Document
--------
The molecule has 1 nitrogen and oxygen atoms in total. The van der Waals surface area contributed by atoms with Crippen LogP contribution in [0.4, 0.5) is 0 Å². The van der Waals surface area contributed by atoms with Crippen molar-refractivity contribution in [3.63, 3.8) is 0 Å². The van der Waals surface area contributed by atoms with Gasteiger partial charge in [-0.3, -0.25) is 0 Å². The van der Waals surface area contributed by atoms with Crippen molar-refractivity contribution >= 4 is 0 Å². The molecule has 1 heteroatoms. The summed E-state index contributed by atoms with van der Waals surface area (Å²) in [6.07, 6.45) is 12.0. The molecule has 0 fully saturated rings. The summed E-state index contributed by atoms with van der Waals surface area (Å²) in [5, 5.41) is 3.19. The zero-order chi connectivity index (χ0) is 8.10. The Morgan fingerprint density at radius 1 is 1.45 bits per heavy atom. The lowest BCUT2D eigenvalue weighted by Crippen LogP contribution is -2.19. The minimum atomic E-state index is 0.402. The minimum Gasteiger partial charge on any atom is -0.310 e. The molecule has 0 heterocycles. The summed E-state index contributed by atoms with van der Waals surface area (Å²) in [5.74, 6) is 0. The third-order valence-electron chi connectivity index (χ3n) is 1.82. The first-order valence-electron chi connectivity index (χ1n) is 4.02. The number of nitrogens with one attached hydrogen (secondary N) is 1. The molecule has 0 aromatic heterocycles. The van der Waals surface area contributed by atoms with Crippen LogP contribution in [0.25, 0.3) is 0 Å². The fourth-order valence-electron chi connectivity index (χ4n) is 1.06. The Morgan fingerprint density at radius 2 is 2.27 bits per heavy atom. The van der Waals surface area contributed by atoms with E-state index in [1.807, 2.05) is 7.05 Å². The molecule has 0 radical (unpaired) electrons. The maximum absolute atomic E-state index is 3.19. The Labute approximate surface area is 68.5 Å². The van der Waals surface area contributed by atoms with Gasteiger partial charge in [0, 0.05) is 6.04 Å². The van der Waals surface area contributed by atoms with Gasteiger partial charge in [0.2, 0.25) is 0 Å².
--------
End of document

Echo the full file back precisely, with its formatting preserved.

The molecule has 1 nitrogen and oxygen atoms in total. The van der Waals surface area contributed by atoms with Crippen LogP contribution in [0.4, 0.5) is 0 Å². The van der Waals surface area contributed by atoms with Crippen molar-refractivity contribution in [3.63, 3.8) is 0 Å². The van der Waals surface area contributed by atoms with Gasteiger partial charge in [-0.3, -0.25) is 0 Å². The van der Waals surface area contributed by atoms with Crippen molar-refractivity contribution >= 4 is 0 Å². The molecule has 1 heteroatoms. The summed E-state index contributed by atoms with van der Waals surface area (Å²) in [6.07, 6.45) is 12.0. The molecule has 0 fully saturated rings. The summed E-state index contributed by atoms with van der Waals surface area (Å²) in [5, 5.41) is 3.19. The zero-order chi connectivity index (χ0) is 8.10. The Morgan fingerprint density at radius 1 is 1.45 bits per heavy atom. The lowest BCUT2D eigenvalue weighted by Crippen LogP contribution is -2.19. The minimum atomic E-state index is 0.402. The minimum Gasteiger partial charge on any atom is -0.310 e. The molecule has 0 heterocycles. The summed E-state index contributed by atoms with van der Waals surface area (Å²) in [5.74, 6) is 0. The third-order valence-electron chi connectivity index (χ3n) is 1.82. The first-order valence-electron chi connectivity index (χ1n) is 4.02. The number of nitrogens with one attached hydrogen (secondary N) is 1. The molecule has 0 aromatic heterocycles. The van der Waals surface area contributed by atoms with Crippen LogP contribution in [0.25, 0.3) is 0 Å². The fourth-order valence-electron chi connectivity index (χ4n) is 1.06. The Morgan fingerprint density at radius 2 is 2.27 bits per heavy atom. The van der Waals surface area contributed by atoms with E-state index in [1.807, 2.05) is 7.05 Å². The molecule has 0 radical (unpaired) electrons. The maximum absolute atomic E-state index is 3.19. The Labute approximate surface area is 68.5 Å². The van der Waals surface area contributed by atoms with Gasteiger partial charge in [0, 0.05) is 6.04 Å². The van der Waals surface area contributed by atoms with Gasteiger partial charge in [0.2, 0.25) is 0 Å².